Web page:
Freelance writers, especially ones more seasoned tend to frown upon many of the content writing sites referring to them as “content mills.” True, they are low-paying, and a good growing writer will eventually move on. But there are a few of them that may be good starting places for a newbie.
After some exploring, I found a few content sites that writers could apply to write for. Work comes from various clients who need content. These sites act as a sort of broker, taking a percentage of the pay that the clients are charged per article.
Assignments may be blog posts, press releases, product reviews, travel reviews or copy for businesses, hotels, etc. Occasionally, a client may request a rewrite of something. These clients publish your work under their pseudonym.
You are basically a ghost writer. You give up all rights to your work. This is the big difference from writing for revenue share sites. You will be selling an article of say, 500 words for a few dollars, and it will no longer be your baby.
Yes, the pay is low, but with no formal training or experience as a writer, I found it a good way to get started. I knew I had potential, but I had to start out “low man on a totem pole”.
The key is to have another source of income while you transition into full-time freelance writing. Start out your freelance career as a hobby. Don’t depend on freelance writing to be your main source of income. Do it for a nice paying pastime and let it grow from there.
I applied to write for Textbroker and Writer Access. I tried to apply to one called Content Authority, but after painstakingly completing the writing sample (150 words on a given prompt), a message appeared stating that “they were not hiring at the time.”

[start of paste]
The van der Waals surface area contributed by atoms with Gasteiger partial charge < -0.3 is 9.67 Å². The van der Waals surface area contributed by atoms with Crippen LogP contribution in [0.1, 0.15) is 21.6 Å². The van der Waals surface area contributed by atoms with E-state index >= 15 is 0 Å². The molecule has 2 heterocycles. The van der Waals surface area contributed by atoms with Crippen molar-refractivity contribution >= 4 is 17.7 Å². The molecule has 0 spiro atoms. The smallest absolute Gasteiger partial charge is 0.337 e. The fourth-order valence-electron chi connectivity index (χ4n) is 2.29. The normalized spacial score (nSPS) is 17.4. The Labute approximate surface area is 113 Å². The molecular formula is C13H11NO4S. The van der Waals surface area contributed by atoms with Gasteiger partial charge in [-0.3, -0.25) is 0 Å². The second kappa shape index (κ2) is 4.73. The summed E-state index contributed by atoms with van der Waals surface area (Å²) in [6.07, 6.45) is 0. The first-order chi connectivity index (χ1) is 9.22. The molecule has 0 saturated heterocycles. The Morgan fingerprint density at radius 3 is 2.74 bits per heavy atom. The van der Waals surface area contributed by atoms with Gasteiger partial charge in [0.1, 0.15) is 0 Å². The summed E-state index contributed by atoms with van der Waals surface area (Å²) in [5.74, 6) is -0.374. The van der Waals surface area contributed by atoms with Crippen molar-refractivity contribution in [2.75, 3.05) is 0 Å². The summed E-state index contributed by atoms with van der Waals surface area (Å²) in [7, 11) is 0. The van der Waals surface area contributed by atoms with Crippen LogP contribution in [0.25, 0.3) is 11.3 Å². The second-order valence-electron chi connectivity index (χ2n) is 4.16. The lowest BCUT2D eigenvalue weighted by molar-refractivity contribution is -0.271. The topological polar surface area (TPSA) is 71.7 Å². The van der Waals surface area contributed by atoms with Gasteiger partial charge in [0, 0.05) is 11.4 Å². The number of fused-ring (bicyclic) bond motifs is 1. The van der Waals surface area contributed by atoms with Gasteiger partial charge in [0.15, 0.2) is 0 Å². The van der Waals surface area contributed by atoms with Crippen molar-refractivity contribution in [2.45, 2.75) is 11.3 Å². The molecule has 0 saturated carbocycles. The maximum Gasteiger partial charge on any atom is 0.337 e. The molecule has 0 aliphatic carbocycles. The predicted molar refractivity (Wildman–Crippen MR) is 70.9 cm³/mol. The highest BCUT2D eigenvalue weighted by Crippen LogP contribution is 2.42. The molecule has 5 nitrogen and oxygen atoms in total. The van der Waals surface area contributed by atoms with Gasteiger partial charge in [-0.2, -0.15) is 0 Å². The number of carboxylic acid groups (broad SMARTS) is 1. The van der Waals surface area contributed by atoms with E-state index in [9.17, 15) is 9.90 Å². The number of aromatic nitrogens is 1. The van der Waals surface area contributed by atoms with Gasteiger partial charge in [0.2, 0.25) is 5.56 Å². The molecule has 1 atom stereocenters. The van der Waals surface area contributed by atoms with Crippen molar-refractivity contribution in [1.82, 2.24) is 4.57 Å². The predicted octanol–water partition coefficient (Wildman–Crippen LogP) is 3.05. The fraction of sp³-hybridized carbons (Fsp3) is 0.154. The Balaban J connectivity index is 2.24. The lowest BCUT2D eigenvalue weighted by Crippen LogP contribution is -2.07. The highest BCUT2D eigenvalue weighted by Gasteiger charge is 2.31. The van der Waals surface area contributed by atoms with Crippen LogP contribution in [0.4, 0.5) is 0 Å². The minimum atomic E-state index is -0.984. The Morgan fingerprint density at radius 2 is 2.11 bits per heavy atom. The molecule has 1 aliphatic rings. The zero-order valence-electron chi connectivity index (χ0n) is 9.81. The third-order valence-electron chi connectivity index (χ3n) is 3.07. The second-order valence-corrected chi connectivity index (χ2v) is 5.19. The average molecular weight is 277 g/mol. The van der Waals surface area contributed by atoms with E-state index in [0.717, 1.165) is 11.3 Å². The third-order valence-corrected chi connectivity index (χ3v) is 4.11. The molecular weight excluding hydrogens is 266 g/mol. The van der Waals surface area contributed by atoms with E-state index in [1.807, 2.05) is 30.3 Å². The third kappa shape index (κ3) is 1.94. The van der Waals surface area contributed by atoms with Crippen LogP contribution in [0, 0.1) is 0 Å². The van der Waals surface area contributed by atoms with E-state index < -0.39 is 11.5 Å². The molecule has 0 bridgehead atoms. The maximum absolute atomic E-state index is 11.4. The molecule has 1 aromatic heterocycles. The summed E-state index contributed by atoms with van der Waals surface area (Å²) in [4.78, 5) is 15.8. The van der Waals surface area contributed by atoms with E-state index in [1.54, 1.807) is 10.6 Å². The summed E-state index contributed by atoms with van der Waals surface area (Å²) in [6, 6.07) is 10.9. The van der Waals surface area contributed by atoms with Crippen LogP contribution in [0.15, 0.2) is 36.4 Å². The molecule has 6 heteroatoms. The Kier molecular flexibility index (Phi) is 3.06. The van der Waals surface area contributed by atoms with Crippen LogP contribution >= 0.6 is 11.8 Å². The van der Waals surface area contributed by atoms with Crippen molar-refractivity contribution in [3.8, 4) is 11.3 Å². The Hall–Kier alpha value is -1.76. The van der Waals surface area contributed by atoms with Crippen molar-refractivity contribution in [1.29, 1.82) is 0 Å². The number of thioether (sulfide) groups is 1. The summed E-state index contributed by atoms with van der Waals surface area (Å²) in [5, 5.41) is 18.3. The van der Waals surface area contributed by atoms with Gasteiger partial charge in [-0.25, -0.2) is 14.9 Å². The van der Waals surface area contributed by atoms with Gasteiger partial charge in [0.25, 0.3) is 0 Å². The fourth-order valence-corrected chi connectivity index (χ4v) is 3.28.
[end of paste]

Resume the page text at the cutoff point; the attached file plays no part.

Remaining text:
Author applications on the sites vary, but all require a writing sample. All are more likely than not to give a test. The tests are multiple choice and involve selecting sentences that are grammatically and mechanically correct. Some may ask for resumes. If you have a particular industry such as healthcare or law, this could be beneficial later.
I found the tests for both Textbroker and Writer Access to be challenging, and I probably would not have made it without good writing samples. Some of the questions can get quite tricky and technical. These tests proved to me that I really needed to brush up on the writing craft. But the fact that my writing samples did so well was encouraging. I felt I had the hardest part licked. I made sure to get a desktop help guide like The A+ Guide to Grammar by Vicki Tyler.
Both Writer Access and Textbroker assign you a level upon entry. Based on tests and writing samples, the levels start at level 2 and go to level 5. The pennies paid per word increase with each level. Most, it is said, enter at level 3, which is exactly where I entered.
Textbroker verses Writer Access Pay
The good news is, Writer Access pays better than Textbroker. The bad news? Textbroker has a lot more work available to more people and in many more categories.
Textbroker pays as follows, with the USD amount shown for 500 words and the writing quality